As I predicted in previous posts, the wave of card data breaches is growing and sweeping away everything (meaning, above all things, PCI-compliant merchants) in its path. Brian Krebs stated in his blog that the point of sale software, which is created by Signature Systems and used by Jimmy John's and other retailers for payment processing, was not PCI (PA-DSS) compliant as its formal validation expired in 2013. This fact can be a good excuse for PCI Security Council to blaim the merchants again and say that the breach was made possible because they were not PCI compliant. We all know this isn't true, and PCI compliance wouldn't help them to avoid the breach, as it didn't already for many others. In most cases, including those recent breaches, the attack is done using RAM scraping, aka memory parsing - a special technique that exploits the payment application vulnerability which cannot be mitigated by PCI standards.
My first take on Apple Pay security in this article published by VentureBeat.
Apple Pay is looking pretty attractive so far from a security perspective. But it’s tokens could be cause for concern...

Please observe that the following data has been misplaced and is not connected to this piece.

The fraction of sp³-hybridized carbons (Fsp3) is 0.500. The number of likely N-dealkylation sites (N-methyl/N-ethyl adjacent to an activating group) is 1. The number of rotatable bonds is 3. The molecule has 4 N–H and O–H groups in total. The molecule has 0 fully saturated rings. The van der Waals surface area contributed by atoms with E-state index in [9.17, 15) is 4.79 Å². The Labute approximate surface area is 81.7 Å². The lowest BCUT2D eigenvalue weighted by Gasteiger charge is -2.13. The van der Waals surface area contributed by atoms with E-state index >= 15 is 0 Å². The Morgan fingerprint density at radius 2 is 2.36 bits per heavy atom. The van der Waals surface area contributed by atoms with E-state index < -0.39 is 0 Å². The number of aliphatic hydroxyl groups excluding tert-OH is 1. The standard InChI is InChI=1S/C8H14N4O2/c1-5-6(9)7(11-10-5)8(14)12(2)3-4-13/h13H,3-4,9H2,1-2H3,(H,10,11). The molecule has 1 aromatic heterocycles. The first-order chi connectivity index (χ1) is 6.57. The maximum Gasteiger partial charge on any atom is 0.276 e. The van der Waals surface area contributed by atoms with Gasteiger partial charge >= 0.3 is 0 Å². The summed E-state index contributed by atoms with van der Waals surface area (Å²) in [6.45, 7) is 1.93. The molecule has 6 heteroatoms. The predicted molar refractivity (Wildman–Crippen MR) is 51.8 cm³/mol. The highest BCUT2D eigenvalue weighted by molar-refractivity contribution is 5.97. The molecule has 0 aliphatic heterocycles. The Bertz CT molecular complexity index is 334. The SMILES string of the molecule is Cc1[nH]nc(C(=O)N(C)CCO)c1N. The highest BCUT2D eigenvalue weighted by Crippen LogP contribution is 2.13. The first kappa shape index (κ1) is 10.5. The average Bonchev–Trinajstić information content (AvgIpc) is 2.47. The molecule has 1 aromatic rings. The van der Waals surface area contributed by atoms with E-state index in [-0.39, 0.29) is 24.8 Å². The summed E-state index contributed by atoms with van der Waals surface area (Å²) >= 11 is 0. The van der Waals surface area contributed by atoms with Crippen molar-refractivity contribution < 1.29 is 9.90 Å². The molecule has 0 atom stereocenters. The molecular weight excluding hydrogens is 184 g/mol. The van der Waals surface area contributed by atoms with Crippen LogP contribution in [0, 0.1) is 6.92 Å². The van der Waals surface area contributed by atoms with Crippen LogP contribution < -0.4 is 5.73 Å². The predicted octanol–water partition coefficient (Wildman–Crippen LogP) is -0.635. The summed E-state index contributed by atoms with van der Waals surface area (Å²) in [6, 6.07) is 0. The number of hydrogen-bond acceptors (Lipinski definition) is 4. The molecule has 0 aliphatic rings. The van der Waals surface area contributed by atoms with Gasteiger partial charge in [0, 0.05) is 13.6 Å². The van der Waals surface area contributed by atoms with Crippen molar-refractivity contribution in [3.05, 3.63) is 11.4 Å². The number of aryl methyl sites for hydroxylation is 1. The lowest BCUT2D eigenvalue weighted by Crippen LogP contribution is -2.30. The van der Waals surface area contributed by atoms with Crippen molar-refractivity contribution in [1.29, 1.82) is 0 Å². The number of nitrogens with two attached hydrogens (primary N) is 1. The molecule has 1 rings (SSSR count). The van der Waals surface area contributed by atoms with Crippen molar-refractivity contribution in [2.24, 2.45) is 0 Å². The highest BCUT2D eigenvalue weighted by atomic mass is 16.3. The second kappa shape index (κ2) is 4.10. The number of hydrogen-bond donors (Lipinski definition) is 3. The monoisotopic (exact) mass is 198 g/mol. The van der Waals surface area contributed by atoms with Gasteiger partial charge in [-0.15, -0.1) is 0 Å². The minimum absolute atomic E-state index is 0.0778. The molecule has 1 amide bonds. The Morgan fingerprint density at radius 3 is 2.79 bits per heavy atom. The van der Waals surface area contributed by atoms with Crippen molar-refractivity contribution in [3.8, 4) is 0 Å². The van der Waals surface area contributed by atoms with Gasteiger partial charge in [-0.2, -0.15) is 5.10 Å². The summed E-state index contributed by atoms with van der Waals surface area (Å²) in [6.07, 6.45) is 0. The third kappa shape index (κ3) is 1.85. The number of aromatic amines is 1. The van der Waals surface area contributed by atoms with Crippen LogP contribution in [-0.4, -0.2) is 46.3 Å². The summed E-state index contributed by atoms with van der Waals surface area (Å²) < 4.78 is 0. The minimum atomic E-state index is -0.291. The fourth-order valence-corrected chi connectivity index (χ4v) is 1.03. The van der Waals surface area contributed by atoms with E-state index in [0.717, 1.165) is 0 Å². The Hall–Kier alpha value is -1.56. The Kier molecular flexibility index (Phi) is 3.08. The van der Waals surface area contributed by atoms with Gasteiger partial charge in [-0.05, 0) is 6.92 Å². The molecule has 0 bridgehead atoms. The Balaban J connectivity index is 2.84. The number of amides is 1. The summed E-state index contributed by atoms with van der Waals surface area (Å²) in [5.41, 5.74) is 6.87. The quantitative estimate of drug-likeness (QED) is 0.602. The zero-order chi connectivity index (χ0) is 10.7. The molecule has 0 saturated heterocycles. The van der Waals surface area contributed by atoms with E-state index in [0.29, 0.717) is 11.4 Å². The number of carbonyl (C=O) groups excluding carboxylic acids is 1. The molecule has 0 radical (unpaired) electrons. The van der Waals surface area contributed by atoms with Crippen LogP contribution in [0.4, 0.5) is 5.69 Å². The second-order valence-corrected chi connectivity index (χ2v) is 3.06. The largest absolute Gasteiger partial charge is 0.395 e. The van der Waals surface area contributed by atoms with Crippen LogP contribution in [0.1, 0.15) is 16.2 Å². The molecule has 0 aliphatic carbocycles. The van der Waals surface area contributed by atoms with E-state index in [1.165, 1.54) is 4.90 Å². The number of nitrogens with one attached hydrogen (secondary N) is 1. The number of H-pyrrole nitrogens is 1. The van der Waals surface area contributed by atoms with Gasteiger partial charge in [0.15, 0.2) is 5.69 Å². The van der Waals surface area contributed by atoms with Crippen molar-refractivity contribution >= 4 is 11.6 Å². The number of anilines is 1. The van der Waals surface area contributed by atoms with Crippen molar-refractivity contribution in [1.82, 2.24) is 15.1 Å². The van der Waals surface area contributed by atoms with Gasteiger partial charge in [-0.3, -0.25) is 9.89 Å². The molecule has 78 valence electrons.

The carding industry is constantly evolving and developing new methods of cashing out the stolen credit card data. In addition to standard ways described in my book Hacking Point of Sale, there are a couple of new techniques. Perhaps, those methods are not exactly new but just recently came to my attention.
1. Using gift card as a "new body" for stolen credit card (this information is received from the source working for one of the major payment brands).
The stolen track data is encoded into the plastic decorated as a gift card (or even original gift card is re-encoded with stolen track data). Most gift cards do not have any customer identification information and physical protection features of credit cards, so there is no way for store attendant to authenticate the cardholder. At the same time, gift cards are processed automatically by most point of sale systems in a way similar to credit cards.
2. Using online affiliate programs to make purchases and earn commissions.
The stolen cards are used to purchase goods through online affiliate programs which are intended to sell various pills etc. The cashing out effect is achieved by carders working as affiliates and earning commissions on each such purchase made through their affiliate account.
At the core of the affiliate program is a partnership of convenience: The affiliate managers handle the boring backoffice stuff, including the customer service, product procurement (suppliers) and order fulfillment (shipping). The sole job of the “affiliates” — the commission-based freelance marketers who sign up to promote whatever is being sold by the affiliate program — is to drive traffic and sales to the program.
Apple Pay vs. Coin and Loop